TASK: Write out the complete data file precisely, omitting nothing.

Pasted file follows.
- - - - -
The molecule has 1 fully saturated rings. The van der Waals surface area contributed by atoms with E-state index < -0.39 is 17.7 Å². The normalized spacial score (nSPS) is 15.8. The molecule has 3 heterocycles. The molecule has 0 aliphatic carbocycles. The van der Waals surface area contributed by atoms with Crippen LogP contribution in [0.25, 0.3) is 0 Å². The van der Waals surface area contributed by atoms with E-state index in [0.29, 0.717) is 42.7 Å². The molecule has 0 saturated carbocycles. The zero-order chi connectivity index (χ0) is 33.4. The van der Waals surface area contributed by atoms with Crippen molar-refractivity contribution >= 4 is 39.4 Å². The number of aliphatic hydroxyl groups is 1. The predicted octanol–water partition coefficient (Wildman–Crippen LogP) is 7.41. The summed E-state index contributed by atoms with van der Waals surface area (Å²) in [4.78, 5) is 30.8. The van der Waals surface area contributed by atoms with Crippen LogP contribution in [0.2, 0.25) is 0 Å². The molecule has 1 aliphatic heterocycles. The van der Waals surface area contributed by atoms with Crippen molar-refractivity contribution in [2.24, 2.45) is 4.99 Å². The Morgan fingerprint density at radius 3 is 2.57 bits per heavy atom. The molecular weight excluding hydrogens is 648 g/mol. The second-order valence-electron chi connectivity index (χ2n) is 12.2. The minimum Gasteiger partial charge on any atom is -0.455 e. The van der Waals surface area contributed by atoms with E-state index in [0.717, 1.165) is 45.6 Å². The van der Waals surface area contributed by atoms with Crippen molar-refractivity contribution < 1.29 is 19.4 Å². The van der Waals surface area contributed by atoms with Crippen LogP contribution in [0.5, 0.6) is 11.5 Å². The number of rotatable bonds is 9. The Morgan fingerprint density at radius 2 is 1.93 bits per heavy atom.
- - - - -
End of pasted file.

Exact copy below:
The molecule has 1 fully saturated rings. The van der Waals surface area contributed by atoms with E-state index < -0.39 is 17.7 Å². The normalized spacial score (nSPS) is 15.8. The molecule has 3 heterocycles. The molecule has 0 aliphatic carbocycles. The van der Waals surface area contributed by atoms with Crippen LogP contribution in [0.25, 0.3) is 0 Å². The van der Waals surface area contributed by atoms with E-state index in [0.29, 0.717) is 42.7 Å². The molecule has 0 saturated carbocycles. The zero-order chi connectivity index (χ0) is 33.4. The van der Waals surface area contributed by atoms with Crippen molar-refractivity contribution >= 4 is 39.4 Å². The number of aliphatic hydroxyl groups is 1. The predicted octanol–water partition coefficient (Wildman–Crippen LogP) is 7.41. The summed E-state index contributed by atoms with van der Waals surface area (Å²) in [4.78, 5) is 30.8. The van der Waals surface area contributed by atoms with Crippen LogP contribution in [0.2, 0.25) is 0 Å². The molecule has 1 aliphatic heterocycles. The van der Waals surface area contributed by atoms with Crippen molar-refractivity contribution in [2.24, 2.45) is 4.99 Å². The Morgan fingerprint density at radius 3 is 2.57 bits per heavy atom. The molecular weight excluding hydrogens is 648 g/mol. The second-order valence-electron chi connectivity index (χ2n) is 12.2. The minimum Gasteiger partial charge on any atom is -0.455 e. The van der Waals surface area contributed by atoms with E-state index in [0.717, 1.165) is 45.6 Å². The van der Waals surface area contributed by atoms with Crippen molar-refractivity contribution < 1.29 is 19.4 Å². The van der Waals surface area contributed by atoms with Crippen LogP contribution in [0.5, 0.6) is 11.5 Å². The number of rotatable bonds is 9. The Morgan fingerprint density at radius 2 is 1.93 bits per heavy atom.